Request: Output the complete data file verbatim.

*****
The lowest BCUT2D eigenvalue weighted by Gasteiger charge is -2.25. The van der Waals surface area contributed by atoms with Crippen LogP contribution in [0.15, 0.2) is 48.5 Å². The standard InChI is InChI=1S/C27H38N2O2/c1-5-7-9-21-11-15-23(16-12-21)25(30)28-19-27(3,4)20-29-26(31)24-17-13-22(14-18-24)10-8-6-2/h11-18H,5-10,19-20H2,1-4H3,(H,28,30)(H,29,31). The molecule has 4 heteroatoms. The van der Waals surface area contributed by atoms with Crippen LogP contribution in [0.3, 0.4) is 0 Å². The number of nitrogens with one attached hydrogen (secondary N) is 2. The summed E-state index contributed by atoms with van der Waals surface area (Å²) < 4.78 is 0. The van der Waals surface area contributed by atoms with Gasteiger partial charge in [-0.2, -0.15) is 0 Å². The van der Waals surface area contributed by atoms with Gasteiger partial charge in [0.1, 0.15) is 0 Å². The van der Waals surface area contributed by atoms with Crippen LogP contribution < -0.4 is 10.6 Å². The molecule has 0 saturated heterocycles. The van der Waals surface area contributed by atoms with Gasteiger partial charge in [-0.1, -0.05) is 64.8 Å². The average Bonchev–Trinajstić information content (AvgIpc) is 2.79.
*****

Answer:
The lowest BCUT2D eigenvalue weighted by Gasteiger charge is -2.25. The van der Waals surface area contributed by atoms with Crippen LogP contribution in [0.15, 0.2) is 48.5 Å². The standard InChI is InChI=1S/C27H38N2O2/c1-5-7-9-21-11-15-23(16-12-21)25(30)28-19-27(3,4)20-29-26(31)24-17-13-22(14-18-24)10-8-6-2/h11-18H,5-10,19-20H2,1-4H3,(H,28,30)(H,29,31). The molecule has 4 heteroatoms. The van der Waals surface area contributed by atoms with Crippen LogP contribution in [0.3, 0.4) is 0 Å². The number of nitrogens with one attached hydrogen (secondary N) is 2. The summed E-state index contributed by atoms with van der Waals surface area (Å²) < 4.78 is 0. The van der Waals surface area contributed by atoms with Gasteiger partial charge in [-0.2, -0.15) is 0 Å². The van der Waals surface area contributed by atoms with Gasteiger partial charge in [0.1, 0.15) is 0 Å². The van der Waals surface area contributed by atoms with Crippen LogP contribution < -0.4 is 10.6 Å². The molecule has 0 saturated heterocycles. The van der Waals surface area contributed by atoms with Gasteiger partial charge in [-0.1, -0.05) is 64.8 Å². The average Bonchev–Trinajstić information content (AvgIpc) is 2.79.